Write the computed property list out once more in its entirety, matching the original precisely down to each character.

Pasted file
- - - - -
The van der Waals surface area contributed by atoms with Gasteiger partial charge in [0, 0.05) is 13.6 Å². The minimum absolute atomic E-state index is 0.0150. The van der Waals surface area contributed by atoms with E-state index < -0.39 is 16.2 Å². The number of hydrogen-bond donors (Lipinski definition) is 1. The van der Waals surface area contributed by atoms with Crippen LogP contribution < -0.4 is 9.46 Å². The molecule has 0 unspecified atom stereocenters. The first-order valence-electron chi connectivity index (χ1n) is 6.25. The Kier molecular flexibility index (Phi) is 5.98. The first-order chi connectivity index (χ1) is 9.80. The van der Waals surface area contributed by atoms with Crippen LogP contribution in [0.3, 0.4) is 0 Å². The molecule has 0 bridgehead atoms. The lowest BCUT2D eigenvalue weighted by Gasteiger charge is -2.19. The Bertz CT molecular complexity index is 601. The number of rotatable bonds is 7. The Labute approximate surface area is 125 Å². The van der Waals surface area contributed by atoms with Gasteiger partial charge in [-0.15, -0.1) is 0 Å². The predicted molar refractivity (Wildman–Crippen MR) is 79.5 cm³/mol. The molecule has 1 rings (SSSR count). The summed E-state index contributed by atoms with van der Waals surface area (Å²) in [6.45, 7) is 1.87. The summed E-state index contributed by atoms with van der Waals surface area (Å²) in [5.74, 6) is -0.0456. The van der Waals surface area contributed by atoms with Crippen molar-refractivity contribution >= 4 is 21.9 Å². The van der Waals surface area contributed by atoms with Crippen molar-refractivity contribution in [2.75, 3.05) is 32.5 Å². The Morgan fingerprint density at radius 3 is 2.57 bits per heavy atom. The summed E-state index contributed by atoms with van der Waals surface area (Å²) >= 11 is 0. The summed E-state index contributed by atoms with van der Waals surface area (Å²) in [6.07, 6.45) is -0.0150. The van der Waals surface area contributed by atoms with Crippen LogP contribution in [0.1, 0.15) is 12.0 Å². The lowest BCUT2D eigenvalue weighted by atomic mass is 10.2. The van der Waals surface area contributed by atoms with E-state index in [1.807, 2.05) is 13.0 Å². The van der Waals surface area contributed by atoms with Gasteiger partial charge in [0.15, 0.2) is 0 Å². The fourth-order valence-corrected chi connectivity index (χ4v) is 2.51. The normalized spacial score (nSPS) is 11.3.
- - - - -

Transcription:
The van der Waals surface area contributed by atoms with Gasteiger partial charge in [0, 0.05) is 13.6 Å². The minimum absolute atomic E-state index is 0.0150. The van der Waals surface area contributed by atoms with E-state index < -0.39 is 16.2 Å². The number of hydrogen-bond donors (Lipinski definition) is 1. The van der Waals surface area contributed by atoms with Crippen LogP contribution < -0.4 is 9.46 Å². The molecule has 0 unspecified atom stereocenters. The first-order valence-electron chi connectivity index (χ1n) is 6.25. The Kier molecular flexibility index (Phi) is 5.98. The first-order chi connectivity index (χ1) is 9.80. The van der Waals surface area contributed by atoms with Crippen LogP contribution in [0.3, 0.4) is 0 Å². The molecule has 0 bridgehead atoms. The lowest BCUT2D eigenvalue weighted by Gasteiger charge is -2.19. The Bertz CT molecular complexity index is 601. The number of rotatable bonds is 7. The Labute approximate surface area is 125 Å². The van der Waals surface area contributed by atoms with Gasteiger partial charge in [-0.15, -0.1) is 0 Å². The predicted molar refractivity (Wildman–Crippen MR) is 79.5 cm³/mol. The molecule has 1 rings (SSSR count). The summed E-state index contributed by atoms with van der Waals surface area (Å²) in [6.45, 7) is 1.87. The summed E-state index contributed by atoms with van der Waals surface area (Å²) in [5.74, 6) is -0.0456. The van der Waals surface area contributed by atoms with Crippen molar-refractivity contribution >= 4 is 21.9 Å². The van der Waals surface area contributed by atoms with Crippen molar-refractivity contribution in [2.75, 3.05) is 32.5 Å². The Morgan fingerprint density at radius 3 is 2.57 bits per heavy atom. The summed E-state index contributed by atoms with van der Waals surface area (Å²) >= 11 is 0. The summed E-state index contributed by atoms with van der Waals surface area (Å²) in [6.07, 6.45) is -0.0150. The van der Waals surface area contributed by atoms with Crippen LogP contribution in [0.1, 0.15) is 12.0 Å². The lowest BCUT2D eigenvalue weighted by atomic mass is 10.2. The van der Waals surface area contributed by atoms with E-state index in [1.807, 2.05) is 13.0 Å². The van der Waals surface area contributed by atoms with Gasteiger partial charge in [0.15, 0.2) is 0 Å². The fourth-order valence-corrected chi connectivity index (χ4v) is 2.51. The normalized spacial score (nSPS) is 11.3.